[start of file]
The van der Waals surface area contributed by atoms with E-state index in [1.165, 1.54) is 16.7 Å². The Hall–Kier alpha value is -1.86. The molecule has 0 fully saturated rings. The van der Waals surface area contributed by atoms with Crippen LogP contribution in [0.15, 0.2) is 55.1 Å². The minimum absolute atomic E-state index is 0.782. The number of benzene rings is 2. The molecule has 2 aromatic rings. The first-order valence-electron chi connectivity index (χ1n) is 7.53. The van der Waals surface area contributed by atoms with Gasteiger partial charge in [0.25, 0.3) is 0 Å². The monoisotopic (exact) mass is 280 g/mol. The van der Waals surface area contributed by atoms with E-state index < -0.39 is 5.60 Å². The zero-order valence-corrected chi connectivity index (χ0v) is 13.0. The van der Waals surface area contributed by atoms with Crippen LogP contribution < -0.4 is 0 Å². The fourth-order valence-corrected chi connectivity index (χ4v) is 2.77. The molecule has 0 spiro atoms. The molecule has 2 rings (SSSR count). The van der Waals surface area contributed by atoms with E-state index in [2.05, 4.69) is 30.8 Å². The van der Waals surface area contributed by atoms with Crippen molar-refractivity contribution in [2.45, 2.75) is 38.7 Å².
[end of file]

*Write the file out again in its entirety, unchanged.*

The van der Waals surface area contributed by atoms with E-state index in [1.165, 1.54) is 16.7 Å². The Hall–Kier alpha value is -1.86. The molecule has 0 fully saturated rings. The van der Waals surface area contributed by atoms with Crippen LogP contribution in [0.15, 0.2) is 55.1 Å². The minimum absolute atomic E-state index is 0.782. The number of benzene rings is 2. The molecule has 2 aromatic rings. The first-order valence-electron chi connectivity index (χ1n) is 7.53. The van der Waals surface area contributed by atoms with Gasteiger partial charge in [0.25, 0.3) is 0 Å². The monoisotopic (exact) mass is 280 g/mol. The van der Waals surface area contributed by atoms with E-state index < -0.39 is 5.60 Å². The zero-order valence-corrected chi connectivity index (χ0v) is 13.0. The van der Waals surface area contributed by atoms with Crippen LogP contribution < -0.4 is 0 Å². The fourth-order valence-corrected chi connectivity index (χ4v) is 2.77. The molecule has 0 spiro atoms. The molecule has 2 rings (SSSR count). The van der Waals surface area contributed by atoms with E-state index in [2.05, 4.69) is 30.8 Å². The van der Waals surface area contributed by atoms with Crippen molar-refractivity contribution in [2.45, 2.75) is 38.7 Å².